The mother of a soldier killed in a Snatch Land Rover in Iraq has won the first round of a legal battle to persuade the Government to hold a public inquiry into the use of " inadequately protected vehicles" in the combat zone.
Susan Smith, of Tamworth, Staffordshire, was given permission to seek a High Court judicial review relating to past use of the vehicles in Iraq and Afghanistan. Her 21-year-old son Phillip Hewett, a private in the 1st Battalion Staffordshire Regiment, died on July 16 2005, in the Al Amarah region of Iraq in a roadside bomb attack on a patrol of three armoured Snatch Land Rovers. Two other soldiers also died in the incident.
However, But Mr Justice Mitting refused her leave to challenge a Ministry of Defence decision not to hold an inquiry into present and future deployment of Snatch Land Rovers - a decision he described as "unimpeachable" in the courts.
The Snatch was originally designed as a cheap and quick way of transporting troops in Northern Ireland. It has been heavily criticised for failing to protect against roadside bombs following a series of deaths, around 38 in all, in Iraq and Afghanistan. Mr Justice Mitting said today that if a full inquiry was eventually held into past deployment, three issues could be investigated.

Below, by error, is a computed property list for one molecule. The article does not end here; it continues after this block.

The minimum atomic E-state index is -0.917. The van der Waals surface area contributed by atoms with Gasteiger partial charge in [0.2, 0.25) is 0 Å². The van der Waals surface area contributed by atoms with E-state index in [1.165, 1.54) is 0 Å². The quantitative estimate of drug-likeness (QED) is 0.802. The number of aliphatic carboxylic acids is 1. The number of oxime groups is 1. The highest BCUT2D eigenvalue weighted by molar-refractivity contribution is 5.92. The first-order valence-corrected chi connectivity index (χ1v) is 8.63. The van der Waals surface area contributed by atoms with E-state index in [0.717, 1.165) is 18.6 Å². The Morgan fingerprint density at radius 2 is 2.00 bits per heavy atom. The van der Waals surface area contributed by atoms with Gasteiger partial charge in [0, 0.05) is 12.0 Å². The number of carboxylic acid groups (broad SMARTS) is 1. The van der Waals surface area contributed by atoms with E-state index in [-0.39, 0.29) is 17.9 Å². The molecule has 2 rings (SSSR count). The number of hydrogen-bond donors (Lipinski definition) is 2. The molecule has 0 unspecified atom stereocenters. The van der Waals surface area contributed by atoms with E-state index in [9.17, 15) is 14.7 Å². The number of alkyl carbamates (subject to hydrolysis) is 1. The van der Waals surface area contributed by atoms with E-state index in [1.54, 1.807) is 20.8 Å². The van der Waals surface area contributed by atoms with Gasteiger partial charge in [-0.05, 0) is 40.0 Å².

They are ---should different equipment, such as the more heavily armoured Cougar Mastiff, have been procured and deployed in 2005 and 2006. If so, could the deaths of some or all of the soldiers have been avoided. And, if this was the case, why was the equipment why was that equipment not procured and deployed.
Mrs Smith, whose case is supported by the families of other soldiers killed in similar incidents, said after the ruling: "I am delighted." She added: "It is only the first stage, but I am just glad that someone is listening. It isn't just me. You have got three other families here who have lost their sons, all in similar circumstances."
Only this week a coroner said he would be writing to the defence secretary to call for a review of the use of light armoured vehicles as well as the insufficient number of helicopters in Afghanistan.
Darren Salter, deputy coroner for Exeter and greater Devon, was speaking after the inquest into the death of Trooper Jack Sadler, 21, of the Honourable Artillery Company, who was killed when his Weapons Mounted Installation Kit (WMIK) Land Rover – which was leading a convoy carry heavy equipment - hit a mine north of Sangin in December 2007 – two and half years after Pte Hewett was killed.
Mr Salter, who ruled the young soldier was unlawfully killed while on active service, said he would be writing to Bob Ainsworth, adding: "I am reporting the facts and findings of this inquest to the secretary of state for defence, requesting a review and a response. It is difficult to imagine a more difficult terrain, but there is an ever-increasing threat to slow moving convoys. These vehicles clearly have their uses, the question is slow moving convoys make it a considerable danger to those at the front."Reuse content